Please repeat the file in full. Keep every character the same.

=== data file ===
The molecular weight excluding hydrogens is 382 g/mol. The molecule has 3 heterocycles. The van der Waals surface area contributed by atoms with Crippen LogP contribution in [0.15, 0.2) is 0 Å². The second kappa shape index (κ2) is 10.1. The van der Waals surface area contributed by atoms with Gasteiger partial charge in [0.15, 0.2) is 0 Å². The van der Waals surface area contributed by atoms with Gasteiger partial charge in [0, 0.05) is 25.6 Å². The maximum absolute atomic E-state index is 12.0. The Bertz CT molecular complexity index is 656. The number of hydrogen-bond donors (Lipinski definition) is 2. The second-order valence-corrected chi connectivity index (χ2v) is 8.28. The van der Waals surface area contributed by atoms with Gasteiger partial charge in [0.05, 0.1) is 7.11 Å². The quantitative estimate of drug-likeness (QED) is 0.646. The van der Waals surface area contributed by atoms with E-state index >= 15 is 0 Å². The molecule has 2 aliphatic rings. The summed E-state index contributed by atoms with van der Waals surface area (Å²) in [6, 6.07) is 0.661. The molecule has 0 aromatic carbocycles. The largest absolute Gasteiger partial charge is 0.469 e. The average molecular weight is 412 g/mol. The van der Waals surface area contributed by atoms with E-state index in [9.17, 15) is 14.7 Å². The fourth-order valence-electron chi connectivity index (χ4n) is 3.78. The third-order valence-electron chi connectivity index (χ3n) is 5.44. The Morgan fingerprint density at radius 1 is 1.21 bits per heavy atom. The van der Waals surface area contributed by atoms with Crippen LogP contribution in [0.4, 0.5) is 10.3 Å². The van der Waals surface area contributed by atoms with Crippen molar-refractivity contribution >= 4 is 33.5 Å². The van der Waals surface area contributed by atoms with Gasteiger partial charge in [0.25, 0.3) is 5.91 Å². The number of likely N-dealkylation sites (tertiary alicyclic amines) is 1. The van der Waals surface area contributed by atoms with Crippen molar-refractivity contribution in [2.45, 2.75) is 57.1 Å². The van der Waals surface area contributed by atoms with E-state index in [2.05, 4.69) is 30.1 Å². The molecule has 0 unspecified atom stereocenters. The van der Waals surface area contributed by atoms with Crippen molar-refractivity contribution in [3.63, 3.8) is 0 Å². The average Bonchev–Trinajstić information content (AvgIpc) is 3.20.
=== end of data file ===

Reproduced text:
The molecular weight excluding hydrogens is 382 g/mol. The molecule has 3 heterocycles. The van der Waals surface area contributed by atoms with Crippen LogP contribution in [0.15, 0.2) is 0 Å². The second kappa shape index (κ2) is 10.1. The van der Waals surface area contributed by atoms with Gasteiger partial charge in [0.15, 0.2) is 0 Å². The van der Waals surface area contributed by atoms with Gasteiger partial charge in [0, 0.05) is 25.6 Å². The maximum absolute atomic E-state index is 12.0. The Bertz CT molecular complexity index is 656. The number of hydrogen-bond donors (Lipinski definition) is 2. The second-order valence-corrected chi connectivity index (χ2v) is 8.28. The van der Waals surface area contributed by atoms with Gasteiger partial charge in [0.05, 0.1) is 7.11 Å². The quantitative estimate of drug-likeness (QED) is 0.646. The van der Waals surface area contributed by atoms with E-state index >= 15 is 0 Å². The molecule has 2 aliphatic rings. The summed E-state index contributed by atoms with van der Waals surface area (Å²) in [6, 6.07) is 0.661. The molecule has 0 aromatic carbocycles. The largest absolute Gasteiger partial charge is 0.469 e. The average molecular weight is 412 g/mol. The van der Waals surface area contributed by atoms with E-state index in [9.17, 15) is 14.7 Å². The fourth-order valence-electron chi connectivity index (χ4n) is 3.78. The third-order valence-electron chi connectivity index (χ3n) is 5.44. The Morgan fingerprint density at radius 1 is 1.21 bits per heavy atom. The van der Waals surface area contributed by atoms with Crippen LogP contribution in [0.4, 0.5) is 10.3 Å². The van der Waals surface area contributed by atoms with Crippen molar-refractivity contribution >= 4 is 33.5 Å². The van der Waals surface area contributed by atoms with Gasteiger partial charge in [0.25, 0.3) is 5.91 Å². The number of likely N-dealkylation sites (tertiary alicyclic amines) is 1. The van der Waals surface area contributed by atoms with Crippen molar-refractivity contribution in [2.45, 2.75) is 57.1 Å². The van der Waals surface area contributed by atoms with E-state index in [2.05, 4.69) is 30.1 Å². The molecule has 0 unspecified atom stereocenters. The van der Waals surface area contributed by atoms with Crippen molar-refractivity contribution in [3.63, 3.8) is 0 Å². The average Bonchev–Trinajstić information content (AvgIpc) is 3.20.